Published on March 5th, 1967, Musicam Sacram is the official Instruction on Music issued by the Congregation for Divine Worship following the Second Vatican Ecumenical Council. Musicam Sacram is the document that was most responsible for the sweeping changes in the liturgical music that ordinary Catholics have experienced over the last fifty years.

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Let me quote the main passage of this important document so that you get the idea. In paragraph 4 we read (and I have emboldened the more significant concepts):

It is to be hoped that pastors of souls, musicians and the faithful will gladly accept these norms and put them into practice, uniting their efforts to attain the true purpose of sacred music, “which is to make the musicians and the congregation feel good-and to make them feel religiously connected with one another”.

(a) By sacred music is understood that which – in any way shape or form – is thought to be sacred or religious or is in any way significant to anyone present.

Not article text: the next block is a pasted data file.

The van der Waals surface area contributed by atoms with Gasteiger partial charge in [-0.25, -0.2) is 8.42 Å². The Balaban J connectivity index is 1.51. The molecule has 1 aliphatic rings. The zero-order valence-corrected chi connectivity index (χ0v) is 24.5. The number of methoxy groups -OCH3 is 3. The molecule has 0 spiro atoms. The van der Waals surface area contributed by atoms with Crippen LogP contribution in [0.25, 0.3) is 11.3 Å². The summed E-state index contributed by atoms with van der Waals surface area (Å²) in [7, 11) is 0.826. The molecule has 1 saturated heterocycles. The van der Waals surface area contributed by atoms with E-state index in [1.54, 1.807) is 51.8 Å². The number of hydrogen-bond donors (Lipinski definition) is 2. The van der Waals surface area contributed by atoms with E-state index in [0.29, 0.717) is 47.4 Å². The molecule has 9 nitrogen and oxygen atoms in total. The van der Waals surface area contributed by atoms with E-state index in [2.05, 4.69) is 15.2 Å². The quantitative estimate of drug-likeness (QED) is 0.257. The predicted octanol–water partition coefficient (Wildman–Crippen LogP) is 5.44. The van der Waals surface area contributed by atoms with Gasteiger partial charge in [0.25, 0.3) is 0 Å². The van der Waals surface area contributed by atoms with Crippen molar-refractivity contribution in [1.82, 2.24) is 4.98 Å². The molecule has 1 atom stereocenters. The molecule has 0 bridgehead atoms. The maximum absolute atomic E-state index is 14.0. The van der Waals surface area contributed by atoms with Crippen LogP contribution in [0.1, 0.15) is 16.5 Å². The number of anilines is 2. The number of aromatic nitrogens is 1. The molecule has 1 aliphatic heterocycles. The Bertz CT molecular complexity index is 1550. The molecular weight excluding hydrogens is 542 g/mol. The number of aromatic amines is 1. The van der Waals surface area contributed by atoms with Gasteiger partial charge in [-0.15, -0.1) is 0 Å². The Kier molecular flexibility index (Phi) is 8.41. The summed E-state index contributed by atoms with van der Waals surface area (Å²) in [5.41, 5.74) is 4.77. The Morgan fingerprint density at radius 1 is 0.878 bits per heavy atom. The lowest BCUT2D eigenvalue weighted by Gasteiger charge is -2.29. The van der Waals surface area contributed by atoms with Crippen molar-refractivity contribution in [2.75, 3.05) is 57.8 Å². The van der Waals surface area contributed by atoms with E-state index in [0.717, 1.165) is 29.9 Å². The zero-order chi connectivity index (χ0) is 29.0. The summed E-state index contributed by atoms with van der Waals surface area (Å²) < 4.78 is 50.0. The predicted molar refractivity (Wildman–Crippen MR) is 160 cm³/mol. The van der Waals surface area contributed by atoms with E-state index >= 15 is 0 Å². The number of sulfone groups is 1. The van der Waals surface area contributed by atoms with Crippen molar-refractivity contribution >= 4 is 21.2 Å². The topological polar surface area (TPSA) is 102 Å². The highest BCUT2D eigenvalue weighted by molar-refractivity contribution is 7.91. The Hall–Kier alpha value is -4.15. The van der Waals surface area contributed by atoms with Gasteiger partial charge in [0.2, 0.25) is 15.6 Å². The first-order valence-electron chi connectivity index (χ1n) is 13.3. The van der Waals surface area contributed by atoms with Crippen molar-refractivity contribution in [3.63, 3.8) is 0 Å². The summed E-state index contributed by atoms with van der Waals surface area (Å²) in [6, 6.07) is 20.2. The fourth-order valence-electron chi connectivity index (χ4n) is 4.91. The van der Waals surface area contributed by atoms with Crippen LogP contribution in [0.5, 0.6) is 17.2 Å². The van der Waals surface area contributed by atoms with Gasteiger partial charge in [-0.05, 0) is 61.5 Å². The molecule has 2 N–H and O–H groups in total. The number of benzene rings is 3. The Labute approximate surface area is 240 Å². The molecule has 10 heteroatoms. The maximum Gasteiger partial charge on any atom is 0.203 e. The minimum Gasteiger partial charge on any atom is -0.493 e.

(b) The following 8 hymns comprise the church’s entire treasury of sacred Music. Be Not Afraid, On Eagles Wings, Here I am Lord, One Bread One Body, Christ Be Our Light, Table of Plenty, City of God, and Glory and Praise to Our God. These 8 hymns are to be given pride of place and to be used exclusively as they are sufficient for every liturgical celebration throughout the liturgical year.

(c) In order to promote the full, conscious, and active participation of the faithful at Mass, the music need include only four hymns:

  1. an entrance hymn
  2. an offertory hymn
  3. a communion hymn
  4. a recessional hymn

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A suitable setting for the ordinary of the Mass may also be used, (e.g. Mass of Creation) but the use of any one of the 18 or so Gregorian settings from antiquity is strictly prohibited except in those cases where dire necessity requires and with the consent of the local ordinary.

(d) Gregorian Chant and works of sacred polyphony are no longer deemed appropriate for liturgical use. In addition Pastors of souls should take care to encourage a greater use of the piano and the guitar while simultaneously discouraging the use of the pipe organ as much as possible.

Well, there you have it. Sounds good?

In actuality,  Musicam Sacram promotes a completely different view concerning sacred music; it represents a continuation of the church’s perennial teaching about sacred music and deserves to be implemented.

Musicam Sacram promotes and encourages the idea that music is an integral part of the liturgy – which assertion was promoted by the Second Vatican Council in Sacrosanctum Concilium: